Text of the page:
And what happens is: when you go to that page originally, no action variable is provided, and so what it does is: it loads the form that we saw.1804

The form has three different fields in it that all populate a contactInfo associative array.1814

Here, they populate it with the keys from, subject, and message.1820

And then, when we submit the form, we go ahead and submit it with the hidden field, called action, that says send email.1825

And the form, if you notice, submits to itself, emailForm.php.1831

So, when the form reloads, it is going to come down here and test to see what HTML output...1837

It is going to say, "If action is null, or if action is not equal to sendmail, output the form."1842

Well, because the action is going to be set to sendEmail now, it is going to go down here,1847

and it is going to process the information that we submitted, and send out the email.1851

As you can see, we have hard-coded the to email address, because we want to send it to the admin, for example, on this website,1857

which is just going to be our test@educator.com email address we have set up.1865

And then, it pulls the from, subject, and email message from the contactInfo variable that was provided by a GET.1869

We go ahead and add the From: header, which is necessary to send the email.1876

And then, go ahead and run the mail function, and use the error suppression operator so we don't get an ugly warning message.1880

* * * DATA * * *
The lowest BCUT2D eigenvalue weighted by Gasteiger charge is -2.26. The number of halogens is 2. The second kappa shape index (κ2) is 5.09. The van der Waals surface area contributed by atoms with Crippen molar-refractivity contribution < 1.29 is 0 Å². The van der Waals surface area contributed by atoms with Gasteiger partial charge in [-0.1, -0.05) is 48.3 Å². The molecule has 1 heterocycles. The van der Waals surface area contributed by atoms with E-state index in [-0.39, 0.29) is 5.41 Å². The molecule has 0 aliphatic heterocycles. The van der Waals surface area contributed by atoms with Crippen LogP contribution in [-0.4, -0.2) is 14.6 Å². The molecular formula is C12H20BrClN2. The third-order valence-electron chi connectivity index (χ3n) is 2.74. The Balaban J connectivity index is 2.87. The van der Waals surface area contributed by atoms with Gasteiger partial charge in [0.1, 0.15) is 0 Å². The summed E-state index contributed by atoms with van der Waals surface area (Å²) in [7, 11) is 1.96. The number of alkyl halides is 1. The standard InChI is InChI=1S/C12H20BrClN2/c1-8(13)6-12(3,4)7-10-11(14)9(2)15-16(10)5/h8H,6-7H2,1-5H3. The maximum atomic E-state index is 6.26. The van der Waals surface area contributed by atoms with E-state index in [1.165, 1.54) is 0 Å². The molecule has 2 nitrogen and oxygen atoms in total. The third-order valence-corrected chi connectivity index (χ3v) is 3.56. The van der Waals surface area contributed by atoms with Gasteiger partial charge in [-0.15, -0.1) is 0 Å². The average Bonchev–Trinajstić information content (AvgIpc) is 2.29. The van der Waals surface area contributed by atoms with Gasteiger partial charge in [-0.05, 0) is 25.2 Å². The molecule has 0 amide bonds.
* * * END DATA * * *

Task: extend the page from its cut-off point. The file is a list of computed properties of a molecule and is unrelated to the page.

And then, we output an error message if an error occurred, and if not, we output that the email was done successfully.1887

And as we saw when we submitted the form, it is currently working; and so, everything works as expected.1894

So now, we are going to talk about updating the web application.1905

Now that we have learned about how to configure email to work in our PHP setup,1907

and we have learned about how to use the mail function, we are going to add...1912

we are going to call it a contactUs page...to our web store application.1916

What that is going to do is: that is going to allow a customer to go ahead and send some comments to the store administrator by email,1921

saying maybe they like this or that about the store.1929

It is an example of a way, if you were to have your own website, you could have people submit information or comments to you.1931